Simo Rounela, CEO of Valtia, a Finnish company that manages the buildings, told Motherboard that the attack hit a DNS service; that is, servers that translate human-readable internet domain names into computer IP addresses.
Shortly after, Valtia received a number of alerts from one of their building’s automation systems, made by a company called Fidelix.
“Remote connection was not working, so went on-site for more inspections,” Rounela explained. The automated system controlling the heating, ventilation and hot water for the homes kept rebooting every 5 minutes. Eventually, it just didn’t boot-up anymore, he said.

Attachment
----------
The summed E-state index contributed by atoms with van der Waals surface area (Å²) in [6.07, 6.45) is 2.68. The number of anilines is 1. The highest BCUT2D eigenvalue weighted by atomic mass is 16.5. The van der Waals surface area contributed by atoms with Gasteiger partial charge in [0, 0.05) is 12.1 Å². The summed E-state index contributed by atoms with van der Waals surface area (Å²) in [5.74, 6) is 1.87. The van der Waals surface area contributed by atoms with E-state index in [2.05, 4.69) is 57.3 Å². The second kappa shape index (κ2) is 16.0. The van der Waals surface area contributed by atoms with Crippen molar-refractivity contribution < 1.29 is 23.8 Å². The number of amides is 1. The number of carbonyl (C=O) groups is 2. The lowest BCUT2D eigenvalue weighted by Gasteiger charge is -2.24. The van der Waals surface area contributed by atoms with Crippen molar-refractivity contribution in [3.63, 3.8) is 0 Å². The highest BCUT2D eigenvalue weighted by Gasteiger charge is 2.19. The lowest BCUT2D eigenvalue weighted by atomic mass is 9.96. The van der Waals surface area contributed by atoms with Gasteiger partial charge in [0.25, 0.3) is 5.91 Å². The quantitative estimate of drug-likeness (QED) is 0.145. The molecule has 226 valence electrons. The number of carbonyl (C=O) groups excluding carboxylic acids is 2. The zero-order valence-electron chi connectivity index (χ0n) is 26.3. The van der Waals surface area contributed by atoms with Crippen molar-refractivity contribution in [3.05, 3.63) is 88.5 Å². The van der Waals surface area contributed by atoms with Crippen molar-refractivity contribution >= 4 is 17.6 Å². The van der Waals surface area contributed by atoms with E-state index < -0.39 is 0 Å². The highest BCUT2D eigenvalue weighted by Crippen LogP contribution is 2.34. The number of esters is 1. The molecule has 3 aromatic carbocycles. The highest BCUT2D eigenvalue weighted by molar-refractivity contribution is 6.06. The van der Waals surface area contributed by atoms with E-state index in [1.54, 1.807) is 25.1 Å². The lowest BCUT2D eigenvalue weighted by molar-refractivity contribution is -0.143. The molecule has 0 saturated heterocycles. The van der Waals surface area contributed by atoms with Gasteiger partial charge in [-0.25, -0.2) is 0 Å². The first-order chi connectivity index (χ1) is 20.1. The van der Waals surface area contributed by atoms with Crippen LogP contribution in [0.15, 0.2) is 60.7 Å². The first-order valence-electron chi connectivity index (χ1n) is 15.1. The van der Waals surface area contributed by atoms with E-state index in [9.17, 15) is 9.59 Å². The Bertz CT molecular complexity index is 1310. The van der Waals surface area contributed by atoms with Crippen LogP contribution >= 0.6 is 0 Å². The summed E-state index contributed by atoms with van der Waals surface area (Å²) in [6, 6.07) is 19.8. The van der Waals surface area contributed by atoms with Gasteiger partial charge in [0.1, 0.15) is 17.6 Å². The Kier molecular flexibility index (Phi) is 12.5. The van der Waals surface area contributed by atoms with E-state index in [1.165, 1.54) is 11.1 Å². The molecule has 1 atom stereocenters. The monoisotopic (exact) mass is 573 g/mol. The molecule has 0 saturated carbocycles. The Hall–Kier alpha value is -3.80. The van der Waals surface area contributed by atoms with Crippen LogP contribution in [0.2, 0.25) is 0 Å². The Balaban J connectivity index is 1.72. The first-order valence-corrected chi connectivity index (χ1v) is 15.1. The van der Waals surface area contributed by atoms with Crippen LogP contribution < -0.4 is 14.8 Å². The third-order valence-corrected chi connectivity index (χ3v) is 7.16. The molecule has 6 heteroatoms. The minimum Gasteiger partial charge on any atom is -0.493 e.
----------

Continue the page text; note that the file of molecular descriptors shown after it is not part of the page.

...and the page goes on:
We generally don’t understand the full impacts of connecting things to the Internet; it’s a hugely complex system that we can’t easily ‘fault test’ without breaking a lot of different services and systems. The result is that an attack on one aspect of the Internet – such as the DNS infrastructure – can have unexpected impacts around the world. It’s this potential for untold, and cross-national, impacts linked to cyber attacks that makes many of them so risky and dangerous to the general public.